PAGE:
what a coinky-dink... my grandmother made the 拔絲 taro thing yesterday. I SHALL EAT IT WITH COFFEE ICE CREAM RIGHT NOW.

serena / July 5, 2011 9:39 PM

Mmm, I've been looking for a reason to go back to Flushing and now I've got one! Those sea intestines kinda freak me out though :)

Lily / July 6, 2011 3:48 PM

my parents and i go to this restaurant all the time! The green bean sheet jelly salad is quite amazing! Must get with the mustard oil (tastes similar to wasabi in oil form, but gives the salad a great kick)
Their fried salt & pepper pork (boneless) is also quick amazing. My cousin from China who visited over the holidays loves their sour cabbage and pork belly soup with vermicelli as well.

Pizza Quixote / July 6, 2011 11:11 PM

Geez I love this blog. Your writing makes the food come alive. Moreso, you have a knack for discovering great places to go!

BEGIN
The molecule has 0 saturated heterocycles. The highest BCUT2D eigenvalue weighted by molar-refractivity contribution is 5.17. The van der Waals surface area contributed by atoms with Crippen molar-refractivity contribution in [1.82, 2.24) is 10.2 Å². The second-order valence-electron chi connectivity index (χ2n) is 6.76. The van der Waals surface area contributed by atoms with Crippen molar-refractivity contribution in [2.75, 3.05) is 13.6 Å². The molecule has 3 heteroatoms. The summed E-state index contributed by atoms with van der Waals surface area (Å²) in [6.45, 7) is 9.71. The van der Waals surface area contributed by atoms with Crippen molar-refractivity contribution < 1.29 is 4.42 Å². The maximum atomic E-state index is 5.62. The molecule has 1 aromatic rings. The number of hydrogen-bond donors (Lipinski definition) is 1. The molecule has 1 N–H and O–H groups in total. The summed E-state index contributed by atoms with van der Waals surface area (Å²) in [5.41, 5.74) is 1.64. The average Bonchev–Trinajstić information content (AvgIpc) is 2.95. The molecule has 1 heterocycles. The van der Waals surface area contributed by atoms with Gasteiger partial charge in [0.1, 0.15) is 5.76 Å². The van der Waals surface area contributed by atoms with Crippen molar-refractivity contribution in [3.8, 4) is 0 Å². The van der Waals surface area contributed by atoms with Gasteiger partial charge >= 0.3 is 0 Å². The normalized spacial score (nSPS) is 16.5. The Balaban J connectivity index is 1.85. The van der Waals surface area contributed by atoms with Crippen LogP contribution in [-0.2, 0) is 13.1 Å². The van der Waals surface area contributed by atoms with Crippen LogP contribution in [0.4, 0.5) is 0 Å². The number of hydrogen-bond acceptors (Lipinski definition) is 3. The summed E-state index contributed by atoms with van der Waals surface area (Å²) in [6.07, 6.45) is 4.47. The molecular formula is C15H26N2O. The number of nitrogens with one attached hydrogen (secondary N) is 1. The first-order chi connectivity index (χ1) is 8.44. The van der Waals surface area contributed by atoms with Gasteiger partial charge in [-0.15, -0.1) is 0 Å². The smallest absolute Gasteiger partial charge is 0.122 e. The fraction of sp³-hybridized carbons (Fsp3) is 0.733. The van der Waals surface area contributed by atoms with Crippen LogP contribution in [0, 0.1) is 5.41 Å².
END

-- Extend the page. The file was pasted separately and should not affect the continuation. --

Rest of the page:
Sad news: NYC Dept of Health has closed "Island of Taiwan" in Bay Ridge/Dkyer area of Brooklyn.

roboppy / July 7, 2011 2:08 AM

Su-Lin: But frying = MAGIIIC! I mean I'm sure grilled lamb breast rib stuff would taste good too. But...mmm..frying... :)

Nick: I want someone to make me the taro thing. :C

Serena: So many reasons to go back to Flushing! I hope you get to try this dish soon!

Lily: Yeah, that bean sheet stuff is pretty great! I need to eat more of it. And I like the sound of that salt and pepper pork!

Pizza Quixote: Thanks for reading! Too bad about Island of Taiwan. :(

Rodzilla / July 7, 2011 3:00 AM

Fried ribs (well equivalent to) really sound hard to beat.

I like to think myself an adventurous eater, but the live spoon-worms kind of grossed me out, but so do live monkfish - and I love them.

is the texture sort of like whelk, or squid?

roboppy / July 10, 2011 10:23 PM

Rodzilla: I'm not sure what the texture of whelk is, but it didn't remind me of squid. It didn't really remind me of...anything. ...Hm. SPOON WORM EQUIVALENT, MUST FIND ONE.